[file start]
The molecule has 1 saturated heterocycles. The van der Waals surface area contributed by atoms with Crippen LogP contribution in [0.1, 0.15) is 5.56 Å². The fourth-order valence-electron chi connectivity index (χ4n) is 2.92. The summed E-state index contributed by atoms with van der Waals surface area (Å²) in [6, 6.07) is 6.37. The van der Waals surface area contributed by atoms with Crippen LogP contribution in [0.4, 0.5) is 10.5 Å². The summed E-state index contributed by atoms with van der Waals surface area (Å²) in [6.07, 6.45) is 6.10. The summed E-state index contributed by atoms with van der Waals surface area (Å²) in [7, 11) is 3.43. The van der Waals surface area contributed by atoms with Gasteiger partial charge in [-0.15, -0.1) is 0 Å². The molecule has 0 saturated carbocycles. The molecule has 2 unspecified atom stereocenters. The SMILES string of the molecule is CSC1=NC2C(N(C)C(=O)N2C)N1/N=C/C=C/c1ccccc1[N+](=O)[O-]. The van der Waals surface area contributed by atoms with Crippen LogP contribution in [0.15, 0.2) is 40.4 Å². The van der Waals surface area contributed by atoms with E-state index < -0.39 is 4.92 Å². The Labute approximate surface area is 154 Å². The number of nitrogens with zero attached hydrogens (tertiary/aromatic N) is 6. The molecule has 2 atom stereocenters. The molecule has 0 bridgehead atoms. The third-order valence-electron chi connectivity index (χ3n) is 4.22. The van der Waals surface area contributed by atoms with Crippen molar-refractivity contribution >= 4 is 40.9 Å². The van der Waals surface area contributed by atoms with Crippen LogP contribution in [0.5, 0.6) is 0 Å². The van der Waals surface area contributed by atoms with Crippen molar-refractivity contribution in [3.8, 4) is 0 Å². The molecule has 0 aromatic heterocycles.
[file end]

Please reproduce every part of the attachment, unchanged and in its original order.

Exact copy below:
The molecule has 1 saturated heterocycles. The van der Waals surface area contributed by atoms with Crippen LogP contribution in [0.1, 0.15) is 5.56 Å². The fourth-order valence-electron chi connectivity index (χ4n) is 2.92. The summed E-state index contributed by atoms with van der Waals surface area (Å²) in [6, 6.07) is 6.37. The van der Waals surface area contributed by atoms with Crippen LogP contribution in [0.4, 0.5) is 10.5 Å². The summed E-state index contributed by atoms with van der Waals surface area (Å²) in [6.07, 6.45) is 6.10. The summed E-state index contributed by atoms with van der Waals surface area (Å²) in [7, 11) is 3.43. The van der Waals surface area contributed by atoms with Gasteiger partial charge in [-0.15, -0.1) is 0 Å². The molecule has 0 saturated carbocycles. The molecule has 2 unspecified atom stereocenters. The SMILES string of the molecule is CSC1=NC2C(N(C)C(=O)N2C)N1/N=C/C=C/c1ccccc1[N+](=O)[O-]. The van der Waals surface area contributed by atoms with Crippen LogP contribution in [0.15, 0.2) is 40.4 Å². The van der Waals surface area contributed by atoms with E-state index < -0.39 is 4.92 Å². The Labute approximate surface area is 154 Å². The number of nitrogens with zero attached hydrogens (tertiary/aromatic N) is 6. The molecule has 2 atom stereocenters. The molecule has 0 bridgehead atoms. The third-order valence-electron chi connectivity index (χ3n) is 4.22. The van der Waals surface area contributed by atoms with Crippen molar-refractivity contribution >= 4 is 40.9 Å². The van der Waals surface area contributed by atoms with Crippen LogP contribution in [0.5, 0.6) is 0 Å². The van der Waals surface area contributed by atoms with Crippen molar-refractivity contribution in [3.8, 4) is 0 Å². The molecule has 0 aromatic heterocycles.